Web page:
Tencent:

Our field trip China provide us essentially one idea: Tencent. You don't need to be genius to figure out that the digital economy in China is at least several years ahead of United States. The major enablers of the digital economy are Tencent and Alibaba. While I am very familiar with Tencent's dominance in gaming, social network and advertising. The company recently make breakthroughs in three areas that I previously have not pay attention.

· Wechat payment: Along with Alipay, Tencent's Wechat Payment has essentially replaced plastic cards in China. Compare to Alipay, Wechat Payment has a much broader penetration in offline merchants. In addition, the recent push into consumer loan will help Tencent tapped into most lucrative business in internet banking.

· Wechat "miniprogram": Wechat "miniprogram" is a build-in HTML 5 that allows users to navigate different apps without leaving Wechat. While tech giants have talked about instant apps for years, (Apps that runs without downloading), the underlying technology is very hard to implement. It requires both a vast user and merchant bases. We believe this breakthrough will allow Tencent to finally able to connect user directly with merchants, thus materially challenging Alibaba and Baidu's core businesses.

· Equity investments: several "unicorns" Tencent invested has grown into a much bigger business the past two years through either consolidation or support from Wechat. The three most notable business are Didi, Meituan and Sogou. The equity investments show on Tencent's balance sheet is only 66.6 billion RMB. We believe the intrinsic value of these group are many times over the stated value.

We start building positions in Tencent(ADR) in December 2016. Our average price paid is $23.84.

Thoughts on Technology:

Last year, we observed that several powerful technology trends were maturing at the same time: public cloud, flash storage, and network speed. In 2016, we witnessed the staggering amount to effort by tech industry in developing artificial intelligence(NYSE:AI). These factors lead us to believe we are entering an infection point that technology will disrupt almost every traditional industry down the road.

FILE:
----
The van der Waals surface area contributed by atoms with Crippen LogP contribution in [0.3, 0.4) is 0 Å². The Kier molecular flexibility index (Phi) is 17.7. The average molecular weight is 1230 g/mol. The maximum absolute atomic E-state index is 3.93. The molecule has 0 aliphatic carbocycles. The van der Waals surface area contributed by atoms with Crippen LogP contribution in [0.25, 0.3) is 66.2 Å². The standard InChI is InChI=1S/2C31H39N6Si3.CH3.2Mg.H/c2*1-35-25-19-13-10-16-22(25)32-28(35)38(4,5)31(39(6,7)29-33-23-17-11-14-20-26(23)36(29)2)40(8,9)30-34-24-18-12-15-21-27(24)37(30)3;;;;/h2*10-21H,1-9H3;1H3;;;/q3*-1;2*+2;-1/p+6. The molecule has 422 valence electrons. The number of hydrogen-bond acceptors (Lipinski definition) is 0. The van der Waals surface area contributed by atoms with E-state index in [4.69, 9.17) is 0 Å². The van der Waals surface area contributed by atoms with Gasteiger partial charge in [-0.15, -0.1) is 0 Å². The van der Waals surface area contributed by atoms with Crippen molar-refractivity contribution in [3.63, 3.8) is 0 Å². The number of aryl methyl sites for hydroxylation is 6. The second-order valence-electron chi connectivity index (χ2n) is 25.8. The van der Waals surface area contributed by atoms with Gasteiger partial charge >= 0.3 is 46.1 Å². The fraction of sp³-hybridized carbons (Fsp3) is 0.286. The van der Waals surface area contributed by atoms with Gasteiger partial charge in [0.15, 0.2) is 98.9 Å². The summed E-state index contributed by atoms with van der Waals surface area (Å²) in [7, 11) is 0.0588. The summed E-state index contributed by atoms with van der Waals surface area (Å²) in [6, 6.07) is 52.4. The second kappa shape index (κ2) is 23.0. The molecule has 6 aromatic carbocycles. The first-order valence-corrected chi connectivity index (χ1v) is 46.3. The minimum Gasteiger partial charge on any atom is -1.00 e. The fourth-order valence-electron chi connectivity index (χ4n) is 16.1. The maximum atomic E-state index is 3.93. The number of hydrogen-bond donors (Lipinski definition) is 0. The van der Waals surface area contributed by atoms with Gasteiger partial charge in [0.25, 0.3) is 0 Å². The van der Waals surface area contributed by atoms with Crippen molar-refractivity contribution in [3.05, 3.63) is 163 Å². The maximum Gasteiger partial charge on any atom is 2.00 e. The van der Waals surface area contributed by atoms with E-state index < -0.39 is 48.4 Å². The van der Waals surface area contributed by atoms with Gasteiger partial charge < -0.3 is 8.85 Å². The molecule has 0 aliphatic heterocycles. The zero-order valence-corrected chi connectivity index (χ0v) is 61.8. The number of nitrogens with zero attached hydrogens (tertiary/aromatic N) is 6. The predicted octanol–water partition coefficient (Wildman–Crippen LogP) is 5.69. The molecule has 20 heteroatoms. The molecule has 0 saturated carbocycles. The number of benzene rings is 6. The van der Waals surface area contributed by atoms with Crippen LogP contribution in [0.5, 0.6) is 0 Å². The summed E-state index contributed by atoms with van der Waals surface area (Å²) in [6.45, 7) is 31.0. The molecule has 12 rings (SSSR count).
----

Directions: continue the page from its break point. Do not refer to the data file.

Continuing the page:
To be specific, we already witnessed technology's disruption in retailing and print industry. In the next few years, auto, finance and media industry will completely be turned upside down. Beyond 2020, traditional industrial and manufacturing can also be disrupted.

The fund will be more technology focused going forward. That means we will not only put more effort into finding tech ideas, but we will also think hard on avoiding value traps. In addition, we believe US tech giants has NOT yet flex its muscle in expanding into traditional industries. We think in the next years, there can be a wave of M&A in traditional industries by tech giants as they need to find new growth opportunities. Thus, we are also researching strategic ideas that can be a good fit to tech giants.

Thoughts on Economy:

World economy today is never more connected and complex. In some areas, we are in uncharted territory, where no there is no historical guidance (such as negative interest rate). Among countless macro risks we have, China's credit bubble remains my number one concern.

Back in 2011 when we first notice trust and wealth management product were introduced to households, the total debt to GDP ratio is around 200%. Fast-forward five year, the total debt to GDP has ballooned to 300% thanks to various "financial innovation". Credit risks has now penetrated every level of financial system.

In 2016, the Chinese government successfully pushed of equity and currency crisis by a combination of credit easing and capital control. The recent data shows that China banks extend record 12.65 trillion yuan in loans in 2016, a 13% growth on already very large base. Forty five percent of the new loan in 2016 come from residential housing, which historically has not been a driver for loan growth. As a result, housing price surged to record prices in tier I and tier II cities, with many cities showing more than 25% price increase. The wealth effect clearly helped the consumer spending. Manufacturing index also expand five month in a roll since August. So far China seem to be at good ground. But this is at the expense of credit expansion that will eventually hunt us down.

While we do not know outcome of the credit bubble, we do know that we must "think the unthinkable": What if debt to GDP level reach 5 to 1? What if Dollar/Yuan goes beyond 8 to 1? We hope for the best and prepare for the worst.

Conclusion:

As global risks continue to intensify and valuation of equity at high end, we will stick with our strategy of preserving capital. So far we stayed with blue chip ideas that has large economical moat, limited downside, and can grow in the foreseeable future. In the meantime, we are also exploring arbitrage opportunities that while has less upside, can provide us a stable return for the portfolio. While a high cash position certainly hurt our performance, we believe it will enable us to take advantage in a down market. We look forward to report to you in 1H/2017.

Disclosure: I am/we are long IBKR, LVLT, TCEHY.